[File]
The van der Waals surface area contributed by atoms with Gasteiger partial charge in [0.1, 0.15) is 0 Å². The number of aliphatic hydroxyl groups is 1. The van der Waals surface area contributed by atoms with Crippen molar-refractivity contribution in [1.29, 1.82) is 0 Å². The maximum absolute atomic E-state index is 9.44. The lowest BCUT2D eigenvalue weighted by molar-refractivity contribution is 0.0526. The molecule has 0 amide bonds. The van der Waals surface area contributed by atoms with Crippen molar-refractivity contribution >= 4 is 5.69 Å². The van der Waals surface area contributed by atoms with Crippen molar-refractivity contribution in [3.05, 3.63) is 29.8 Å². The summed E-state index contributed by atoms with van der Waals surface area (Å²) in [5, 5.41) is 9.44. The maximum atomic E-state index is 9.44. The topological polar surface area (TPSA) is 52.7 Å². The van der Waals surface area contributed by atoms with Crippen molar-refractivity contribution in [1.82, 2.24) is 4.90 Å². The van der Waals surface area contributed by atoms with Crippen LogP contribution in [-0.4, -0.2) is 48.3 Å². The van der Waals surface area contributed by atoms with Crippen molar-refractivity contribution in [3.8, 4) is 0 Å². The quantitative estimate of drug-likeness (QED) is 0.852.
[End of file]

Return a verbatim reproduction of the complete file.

The van der Waals surface area contributed by atoms with Gasteiger partial charge in [0.1, 0.15) is 0 Å². The number of aliphatic hydroxyl groups is 1. The van der Waals surface area contributed by atoms with Crippen molar-refractivity contribution in [1.29, 1.82) is 0 Å². The maximum absolute atomic E-state index is 9.44. The lowest BCUT2D eigenvalue weighted by molar-refractivity contribution is 0.0526. The molecule has 0 amide bonds. The van der Waals surface area contributed by atoms with Crippen molar-refractivity contribution >= 4 is 5.69 Å². The van der Waals surface area contributed by atoms with Crippen molar-refractivity contribution in [3.05, 3.63) is 29.8 Å². The summed E-state index contributed by atoms with van der Waals surface area (Å²) in [5, 5.41) is 9.44. The maximum atomic E-state index is 9.44. The topological polar surface area (TPSA) is 52.7 Å². The van der Waals surface area contributed by atoms with Crippen molar-refractivity contribution in [1.82, 2.24) is 4.90 Å². The van der Waals surface area contributed by atoms with Crippen LogP contribution in [-0.4, -0.2) is 48.3 Å². The van der Waals surface area contributed by atoms with Crippen molar-refractivity contribution in [3.8, 4) is 0 Å². The quantitative estimate of drug-likeness (QED) is 0.852.